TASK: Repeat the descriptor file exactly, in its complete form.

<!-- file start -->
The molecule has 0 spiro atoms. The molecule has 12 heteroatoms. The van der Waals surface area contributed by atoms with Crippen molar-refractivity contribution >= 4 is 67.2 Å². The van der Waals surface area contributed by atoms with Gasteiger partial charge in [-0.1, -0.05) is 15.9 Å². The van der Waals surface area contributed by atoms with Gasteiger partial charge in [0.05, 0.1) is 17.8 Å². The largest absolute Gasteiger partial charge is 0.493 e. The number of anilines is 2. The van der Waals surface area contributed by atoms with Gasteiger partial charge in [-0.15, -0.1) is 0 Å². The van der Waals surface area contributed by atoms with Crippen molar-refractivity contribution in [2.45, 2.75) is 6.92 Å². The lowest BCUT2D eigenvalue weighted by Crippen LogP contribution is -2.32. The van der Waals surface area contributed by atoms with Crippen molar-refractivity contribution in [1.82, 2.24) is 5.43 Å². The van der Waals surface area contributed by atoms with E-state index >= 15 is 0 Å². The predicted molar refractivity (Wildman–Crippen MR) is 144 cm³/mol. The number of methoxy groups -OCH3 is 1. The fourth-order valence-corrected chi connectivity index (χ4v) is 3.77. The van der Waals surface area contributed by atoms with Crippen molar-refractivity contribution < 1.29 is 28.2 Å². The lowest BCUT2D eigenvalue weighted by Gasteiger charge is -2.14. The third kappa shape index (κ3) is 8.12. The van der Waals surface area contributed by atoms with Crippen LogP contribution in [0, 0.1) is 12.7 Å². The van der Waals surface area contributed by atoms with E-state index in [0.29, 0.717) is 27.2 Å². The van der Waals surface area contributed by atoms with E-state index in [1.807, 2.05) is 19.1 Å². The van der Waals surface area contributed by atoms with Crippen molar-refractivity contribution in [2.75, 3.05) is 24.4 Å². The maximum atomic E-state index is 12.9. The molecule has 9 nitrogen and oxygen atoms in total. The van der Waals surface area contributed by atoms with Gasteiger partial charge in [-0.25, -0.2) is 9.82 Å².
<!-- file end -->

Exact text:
The molecule has 0 spiro atoms. The molecule has 12 heteroatoms. The van der Waals surface area contributed by atoms with Crippen molar-refractivity contribution >= 4 is 67.2 Å². The van der Waals surface area contributed by atoms with Gasteiger partial charge in [-0.1, -0.05) is 15.9 Å². The van der Waals surface area contributed by atoms with Gasteiger partial charge in [0.05, 0.1) is 17.8 Å². The largest absolute Gasteiger partial charge is 0.493 e. The number of anilines is 2. The van der Waals surface area contributed by atoms with Gasteiger partial charge in [-0.15, -0.1) is 0 Å². The van der Waals surface area contributed by atoms with Crippen molar-refractivity contribution in [2.45, 2.75) is 6.92 Å². The lowest BCUT2D eigenvalue weighted by Crippen LogP contribution is -2.32. The van der Waals surface area contributed by atoms with Crippen molar-refractivity contribution in [1.82, 2.24) is 5.43 Å². The van der Waals surface area contributed by atoms with E-state index >= 15 is 0 Å². The predicted molar refractivity (Wildman–Crippen MR) is 144 cm³/mol. The number of methoxy groups -OCH3 is 1. The fourth-order valence-corrected chi connectivity index (χ4v) is 3.77. The van der Waals surface area contributed by atoms with Crippen molar-refractivity contribution < 1.29 is 28.2 Å². The lowest BCUT2D eigenvalue weighted by Gasteiger charge is -2.14. The third kappa shape index (κ3) is 8.12. The van der Waals surface area contributed by atoms with Crippen LogP contribution in [0, 0.1) is 12.7 Å². The van der Waals surface area contributed by atoms with E-state index in [0.29, 0.717) is 27.2 Å². The van der Waals surface area contributed by atoms with E-state index in [1.807, 2.05) is 19.1 Å². The van der Waals surface area contributed by atoms with Crippen molar-refractivity contribution in [2.75, 3.05) is 24.4 Å². The maximum atomic E-state index is 12.9. The molecule has 9 nitrogen and oxygen atoms in total. The van der Waals surface area contributed by atoms with Gasteiger partial charge in [-0.25, -0.2) is 9.82 Å².